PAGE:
Energy Industry Technology Trends for 2018

Unlike any other time, technology is having a tremendous impact on the energy industry. Some of the major trends are in areas we’re familiar with, yet the level of activity has increased dramatically.

We see energy providers increasingly turning to information and communications technology to modernize the grid and improve situational awareness, with the goal of further maximizing the use of operational assets and optimizing the energy value chain. With specific expertise in these areas, we at Intel, along with our energy industry partners, are focused on the following technology trends for 2018:

 

Solar energy collectors.

 

1. Costs for Solar and Wind Power Continue to fall

In an increasingly larger number of countries, it has now become more economical to install solar and wind capacity than coal capacity. It is estimated that more than 30 countries have already reached grid parity without subsidies, and around two thirds of the world should reach grid parity in the next couple of years, according to the World Economic Forum.

 

2. Governments Invest in Green Energy

Countries are making green investment pledges to raise more money for climate action, as seen by commitments made at the Paris Climate Accord and the “One Planet” summit in Paris. Some of these efforts will drive the gasification of the coal industry in the short term and the growth of utility-scale solar and wind generation (off-shore and on-shore) in the long term to reduce the emission of pollutants.

 

3. Utility Companies Add Batteries to the Grid

Lithium-ion batteries are now a viable option to store energy on the grid, enabling utility companies to take full advantage of renewable energy sources despite their variable, intermittent output. One example is San Diego Gas & Electric (SDG&E), which deployed a 30 MW lithium-ion battery system, capable of storing 120 MWh of energy and serving 20,000 customers for four hours.

 

4. Electric Vehicle Momentum Accelerates

A lack of ubiquitous and fast charging stations has caused potential electric vehicle (EV) owners to defer their purchase as they may not consider an EV as a replacement of their gasoline powered car. Some automakers and utilities see this as a big opportunity and plan to significantly increase the number of vehicle charging stations. Four automakers started a joint venture, called create Ionity, with plans to install a network of 400 high-power EV chargers across Europe by 2020; and French utility Engie bought Dutch EV-Box, one of Europe’s biggest makers of charging stations.

With EV charging destined to be a huge business opportunity, operators are trying figure out how to best compete in what will be a fiercely competitive market. This requires data collected on EVs (e.g., charge times, tire pressure, and vehicle performance), and consumer behavior and preferences. Early on, some operators may even give consumers free charges in order to get them to opt-into data collection programs. Data privacy will be a critical regulation consideration.

As EVs become more popular, the future of gas-powered vehicles is dimming, as countries such as China and France ready plans to end sales by around 2040. Even sooner, the Paris authorities plan to banish all petrol- and diesel-fueled cars from its city by 2030. This movement will fuel higher technology investment in EVs and charging stations.

 

5. Energy Production Gets Consumerized

A number of businesses and consumers already have solar panels on rooftops, and microgrids are emerging to give them more control over how they produce, consume, and sell energy. This is a way for companies and homeowners to become their own utility. One example is the Indian government, which is planning to build at least 10,000 renewable-based micro- and mini-grid projects across the country, with the goal of making electricity more reliable for consumers.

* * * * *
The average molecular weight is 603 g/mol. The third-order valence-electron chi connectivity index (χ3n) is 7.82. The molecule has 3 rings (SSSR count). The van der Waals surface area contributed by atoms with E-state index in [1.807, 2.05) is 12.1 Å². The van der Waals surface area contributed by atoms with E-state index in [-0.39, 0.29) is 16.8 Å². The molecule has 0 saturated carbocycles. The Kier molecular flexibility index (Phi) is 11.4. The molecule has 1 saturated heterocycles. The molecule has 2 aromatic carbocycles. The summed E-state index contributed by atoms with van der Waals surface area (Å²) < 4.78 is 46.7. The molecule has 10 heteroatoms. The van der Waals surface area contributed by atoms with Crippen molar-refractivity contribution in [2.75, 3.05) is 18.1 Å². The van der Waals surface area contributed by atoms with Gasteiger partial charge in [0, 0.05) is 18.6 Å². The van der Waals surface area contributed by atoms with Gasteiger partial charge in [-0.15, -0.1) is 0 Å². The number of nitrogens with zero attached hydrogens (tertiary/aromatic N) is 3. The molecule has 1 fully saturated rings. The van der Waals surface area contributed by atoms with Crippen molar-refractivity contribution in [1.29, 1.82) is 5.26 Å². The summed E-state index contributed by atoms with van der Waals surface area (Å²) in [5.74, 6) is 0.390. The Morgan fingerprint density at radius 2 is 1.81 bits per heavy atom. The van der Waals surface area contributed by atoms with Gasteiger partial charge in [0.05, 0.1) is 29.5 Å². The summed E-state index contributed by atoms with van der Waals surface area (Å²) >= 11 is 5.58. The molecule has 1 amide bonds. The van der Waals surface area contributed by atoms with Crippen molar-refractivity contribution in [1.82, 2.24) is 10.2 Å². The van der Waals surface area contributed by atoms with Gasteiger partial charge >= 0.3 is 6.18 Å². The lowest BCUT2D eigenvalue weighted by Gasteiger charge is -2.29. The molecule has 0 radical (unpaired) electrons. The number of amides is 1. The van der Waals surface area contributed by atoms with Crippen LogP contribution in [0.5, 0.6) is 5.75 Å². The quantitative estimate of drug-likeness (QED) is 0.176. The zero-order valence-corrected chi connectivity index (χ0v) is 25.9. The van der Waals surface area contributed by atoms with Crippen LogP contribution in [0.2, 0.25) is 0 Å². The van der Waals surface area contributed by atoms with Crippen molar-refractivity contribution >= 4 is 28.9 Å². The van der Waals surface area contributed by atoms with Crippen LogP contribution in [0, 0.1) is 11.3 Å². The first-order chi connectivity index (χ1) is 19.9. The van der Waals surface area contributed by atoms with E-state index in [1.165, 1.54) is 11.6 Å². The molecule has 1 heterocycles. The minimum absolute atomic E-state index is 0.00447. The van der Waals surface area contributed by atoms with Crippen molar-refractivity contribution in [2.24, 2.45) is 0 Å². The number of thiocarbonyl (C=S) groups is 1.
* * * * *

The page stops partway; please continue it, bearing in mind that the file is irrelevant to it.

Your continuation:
6. Distributed Generation Will Improve Grid Reliability

Utilities will integrate into their forecast the output of distributed energy resources (DERs), including distributed generation, distributed storage, electric vehicles, demand response, and microgrids. To maintain the reliability of the grid, it is critically important to monitor all these DERs in order to accurately forecast and respond to changes in energy production and demand. With a more active grid management, mitigation measures against the variability of renewable generation, unplanned outages, unbalanced networks, and excessive peak demand will be addressed using intelligent real-time analytics rather than brute force equipment uprating.

 

7. Utility Companies Deploy their own Communication Networks

Looking to reduce telco costs and have a dedicated control network, some utility companies will consider deploying their own 5G networks. These network would also allow utility companies to collect their own data wirelessly and generate revenue by selling bandwidth to content providers offering services to the home. Most suited for dense population areas, power-line communication (PLC) that sends data over existing power cables has been used for similar purposes. The combination of PLC and 5G will become an attractive option for utility private communication networks, supporting all their operational and business needs.

In my next blog, I will discuss how new technologies such as the Internet of Things (IoT), real-time networking, virtualization, and deep learning adapted to the grid environment can be designed and deployed to better address these trends.

To learn about Intel energy solutions visit intel.com/energy. To stay informed about Intel IoT developments, subscribe to our RSS feed for email notifications of blog updates, or visit intel.com/IoTLinkedInFacebook and Twitter.

 


Source: Network News

Wi-Fi Cloud 8.5 Now Available

We are happy to announce the availability of Wi-Fi Cloud 8.5. This latest version of the Wi-Fi Cloud simplifies configuration steps for IT administrators, enhances Wi-Fi service quality in environments with multiple access points (APs) using automatic power optimization, and adds a new cloud integration mode for the AP420 to better support large WIPS sensor overlay deployments.